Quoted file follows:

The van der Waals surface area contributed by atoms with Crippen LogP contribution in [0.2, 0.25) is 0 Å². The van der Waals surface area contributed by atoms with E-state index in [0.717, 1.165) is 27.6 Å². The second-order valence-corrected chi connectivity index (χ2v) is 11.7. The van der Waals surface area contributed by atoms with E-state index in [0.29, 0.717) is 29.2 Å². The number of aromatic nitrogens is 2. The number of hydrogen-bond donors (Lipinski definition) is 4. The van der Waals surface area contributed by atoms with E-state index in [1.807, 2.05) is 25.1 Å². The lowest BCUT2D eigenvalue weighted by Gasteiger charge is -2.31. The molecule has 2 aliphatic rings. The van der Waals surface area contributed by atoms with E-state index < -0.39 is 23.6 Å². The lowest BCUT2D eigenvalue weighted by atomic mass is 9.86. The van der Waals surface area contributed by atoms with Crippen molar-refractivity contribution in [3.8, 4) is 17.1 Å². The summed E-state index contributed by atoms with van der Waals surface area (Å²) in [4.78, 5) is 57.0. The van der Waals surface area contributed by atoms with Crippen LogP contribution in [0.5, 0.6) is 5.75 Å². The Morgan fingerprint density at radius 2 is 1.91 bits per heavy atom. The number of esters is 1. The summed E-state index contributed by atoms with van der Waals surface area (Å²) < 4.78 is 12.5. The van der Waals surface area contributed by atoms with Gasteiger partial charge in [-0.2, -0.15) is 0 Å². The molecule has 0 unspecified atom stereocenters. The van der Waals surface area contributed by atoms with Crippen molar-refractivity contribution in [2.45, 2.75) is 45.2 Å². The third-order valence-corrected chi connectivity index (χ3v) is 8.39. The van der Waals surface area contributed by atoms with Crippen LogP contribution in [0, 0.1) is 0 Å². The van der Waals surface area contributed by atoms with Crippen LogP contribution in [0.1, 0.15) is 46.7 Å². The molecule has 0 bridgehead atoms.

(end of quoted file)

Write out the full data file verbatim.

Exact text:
The van der Waals surface area contributed by atoms with Crippen LogP contribution in [0.2, 0.25) is 0 Å². The van der Waals surface area contributed by atoms with E-state index in [0.717, 1.165) is 27.6 Å². The second-order valence-corrected chi connectivity index (χ2v) is 11.7. The van der Waals surface area contributed by atoms with E-state index in [0.29, 0.717) is 29.2 Å². The number of aromatic nitrogens is 2. The number of hydrogen-bond donors (Lipinski definition) is 4. The van der Waals surface area contributed by atoms with E-state index in [1.807, 2.05) is 25.1 Å². The lowest BCUT2D eigenvalue weighted by Gasteiger charge is -2.31. The molecule has 2 aliphatic rings. The van der Waals surface area contributed by atoms with E-state index < -0.39 is 23.6 Å². The lowest BCUT2D eigenvalue weighted by atomic mass is 9.86. The van der Waals surface area contributed by atoms with Crippen molar-refractivity contribution in [3.8, 4) is 17.1 Å². The summed E-state index contributed by atoms with van der Waals surface area (Å²) in [4.78, 5) is 57.0. The van der Waals surface area contributed by atoms with Crippen LogP contribution in [0.5, 0.6) is 5.75 Å². The Morgan fingerprint density at radius 2 is 1.91 bits per heavy atom. The number of esters is 1. The summed E-state index contributed by atoms with van der Waals surface area (Å²) < 4.78 is 12.5. The van der Waals surface area contributed by atoms with Gasteiger partial charge in [-0.2, -0.15) is 0 Å². The molecule has 0 unspecified atom stereocenters. The van der Waals surface area contributed by atoms with Crippen molar-refractivity contribution in [2.45, 2.75) is 45.2 Å². The third-order valence-corrected chi connectivity index (χ3v) is 8.39. The van der Waals surface area contributed by atoms with Crippen LogP contribution in [0, 0.1) is 0 Å². The van der Waals surface area contributed by atoms with Crippen LogP contribution in [0.1, 0.15) is 46.7 Å². The molecule has 0 bridgehead atoms.